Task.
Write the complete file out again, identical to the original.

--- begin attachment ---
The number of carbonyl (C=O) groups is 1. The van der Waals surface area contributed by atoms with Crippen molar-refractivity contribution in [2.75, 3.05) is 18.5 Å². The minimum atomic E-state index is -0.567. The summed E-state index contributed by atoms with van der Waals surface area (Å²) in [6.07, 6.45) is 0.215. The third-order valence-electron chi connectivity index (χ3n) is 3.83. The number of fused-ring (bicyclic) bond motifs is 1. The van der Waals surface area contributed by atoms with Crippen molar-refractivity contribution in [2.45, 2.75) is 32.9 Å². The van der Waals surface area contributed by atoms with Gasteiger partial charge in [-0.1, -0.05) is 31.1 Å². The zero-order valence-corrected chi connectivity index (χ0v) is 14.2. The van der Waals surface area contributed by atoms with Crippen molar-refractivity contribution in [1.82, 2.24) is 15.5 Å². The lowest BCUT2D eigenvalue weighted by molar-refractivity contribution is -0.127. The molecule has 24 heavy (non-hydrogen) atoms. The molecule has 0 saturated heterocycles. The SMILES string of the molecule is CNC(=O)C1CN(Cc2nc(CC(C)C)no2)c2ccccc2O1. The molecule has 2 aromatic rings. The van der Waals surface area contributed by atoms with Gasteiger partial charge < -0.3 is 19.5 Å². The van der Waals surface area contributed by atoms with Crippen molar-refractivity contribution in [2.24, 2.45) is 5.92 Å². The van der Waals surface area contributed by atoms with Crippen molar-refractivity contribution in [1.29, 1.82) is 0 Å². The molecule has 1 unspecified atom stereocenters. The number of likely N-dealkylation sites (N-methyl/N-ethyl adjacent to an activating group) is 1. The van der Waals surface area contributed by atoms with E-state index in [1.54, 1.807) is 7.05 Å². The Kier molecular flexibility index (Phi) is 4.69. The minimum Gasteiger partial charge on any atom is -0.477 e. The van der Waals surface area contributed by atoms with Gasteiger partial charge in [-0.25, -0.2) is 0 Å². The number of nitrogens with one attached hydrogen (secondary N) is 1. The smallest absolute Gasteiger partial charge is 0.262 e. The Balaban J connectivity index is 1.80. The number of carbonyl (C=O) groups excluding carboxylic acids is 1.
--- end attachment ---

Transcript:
The number of carbonyl (C=O) groups is 1. The van der Waals surface area contributed by atoms with Crippen molar-refractivity contribution in [2.75, 3.05) is 18.5 Å². The minimum atomic E-state index is -0.567. The summed E-state index contributed by atoms with van der Waals surface area (Å²) in [6.07, 6.45) is 0.215. The third-order valence-electron chi connectivity index (χ3n) is 3.83. The number of fused-ring (bicyclic) bond motifs is 1. The van der Waals surface area contributed by atoms with Crippen molar-refractivity contribution in [2.45, 2.75) is 32.9 Å². The van der Waals surface area contributed by atoms with Gasteiger partial charge in [-0.1, -0.05) is 31.1 Å². The zero-order valence-corrected chi connectivity index (χ0v) is 14.2. The van der Waals surface area contributed by atoms with Crippen molar-refractivity contribution in [1.82, 2.24) is 15.5 Å². The lowest BCUT2D eigenvalue weighted by molar-refractivity contribution is -0.127. The molecule has 24 heavy (non-hydrogen) atoms. The molecule has 0 saturated heterocycles. The SMILES string of the molecule is CNC(=O)C1CN(Cc2nc(CC(C)C)no2)c2ccccc2O1. The molecule has 2 aromatic rings. The van der Waals surface area contributed by atoms with Gasteiger partial charge < -0.3 is 19.5 Å². The van der Waals surface area contributed by atoms with Crippen molar-refractivity contribution in [2.24, 2.45) is 5.92 Å². The van der Waals surface area contributed by atoms with Crippen molar-refractivity contribution in [1.29, 1.82) is 0 Å². The molecule has 1 unspecified atom stereocenters. The number of likely N-dealkylation sites (N-methyl/N-ethyl adjacent to an activating group) is 1. The van der Waals surface area contributed by atoms with E-state index in [1.54, 1.807) is 7.05 Å². The Kier molecular flexibility index (Phi) is 4.69. The minimum Gasteiger partial charge on any atom is -0.477 e. The van der Waals surface area contributed by atoms with Gasteiger partial charge in [-0.25, -0.2) is 0 Å². The number of nitrogens with one attached hydrogen (secondary N) is 1. The smallest absolute Gasteiger partial charge is 0.262 e. The Balaban J connectivity index is 1.80. The number of carbonyl (C=O) groups excluding carboxylic acids is 1.